Charles Darke is a character of huge importance in the novel because he embodies so many of the novels themes and is key to Stephen’s recovery after his loss of Kate and future journey. Events involving Charles Darke are not only significant to the plot but also teach the reader a lot about the movement of time and the confusion and issues surrounding childhood.
The readers introduction to Darke shows him as a successful man in his publishing firm who has managed to acquire respect and power (“New York and Frankfurt were on the line”) however as the introduction continues the reader begins to see that under the surface he has a more childish side to him as he relishes receiving attention: “making expansive remarks to a young writer was one of the more desirable perquisites to his profession”. Even before his breakdown his youthful nature is evident for example choosing his political career is described as a “parlour game”.
Darke is one of the characters that McEwan uses to present the major theme of childhood and adulthood, there is a constant conflict present within Darke of being a child and of being an adult. His successful political career shows that he must have debating skill and great intellect however at the same time his juvenile personality also breaks through. Having acted as a parental figure after the loss of Kate it is tragic that he should regress so rapidly away from reality.
It is not only Darke’s contrasting personality which warns the reader of what may occur later, he is obviously unsettled as shown by his rapid career moves and house move from Eaton Square to the countryside. Thelma also describes to Stephen how he lost his mother and had a cold upbringing with his father suggesting that Darke did not experience childhood at all. Charles Darke also jumped straight into being a successful and married businessman therefore missing out on important lessons that many adults learn through their mistakes.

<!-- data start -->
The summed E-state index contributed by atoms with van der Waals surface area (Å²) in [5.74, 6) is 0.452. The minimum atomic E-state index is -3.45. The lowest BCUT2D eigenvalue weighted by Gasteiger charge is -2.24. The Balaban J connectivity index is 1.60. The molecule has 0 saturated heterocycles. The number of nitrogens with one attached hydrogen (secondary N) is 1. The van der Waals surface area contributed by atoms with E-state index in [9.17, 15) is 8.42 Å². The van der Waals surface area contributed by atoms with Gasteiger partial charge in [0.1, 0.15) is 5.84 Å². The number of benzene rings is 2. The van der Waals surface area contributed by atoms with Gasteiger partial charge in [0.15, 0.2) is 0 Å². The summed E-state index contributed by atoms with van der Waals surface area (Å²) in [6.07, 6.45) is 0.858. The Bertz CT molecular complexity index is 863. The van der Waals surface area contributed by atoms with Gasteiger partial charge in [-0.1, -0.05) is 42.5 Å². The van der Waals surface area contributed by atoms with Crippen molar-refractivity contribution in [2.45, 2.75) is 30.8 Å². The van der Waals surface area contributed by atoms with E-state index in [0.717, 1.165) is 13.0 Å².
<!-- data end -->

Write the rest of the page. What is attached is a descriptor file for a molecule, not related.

Just before the reader is introduced to Darke there is even a subtle echo of what will happen later as Stephen describes a picture: “a grim-faced crow with a stethoscope round its neck taking the pulse of a pale young boy who appeared to have fallen out of a tree”. Darke shows the reader a disquieting reaction to time because instead of moving forwards he moves backwards, the reader sees personal and sometimes eerie moments involving Darke, these help McEwan to show the reader what a precious state childhood is and how time cannot be manipulated.
Darke also embodies the theme of politics. Not only does he move the political plot forward by getting Stephen onto the committee but he is also the reason that Stephen meets the Prime Minister. The novel was written during the Thatcherite era of the 80’s and this is clearly reflected in the tone of the book and McEwan’s opposition to this right-wing rule. Stephen Lewis is cynical about the Conservative views that Darke has decided to take on and the short, abrupt syntax that McEwan uses emphasizes his suspicions of the government in power. It is a cruel irony that, like the Beggar Girl, Charles’ eventual death is a result of his political career and the harsh culture surrounding him.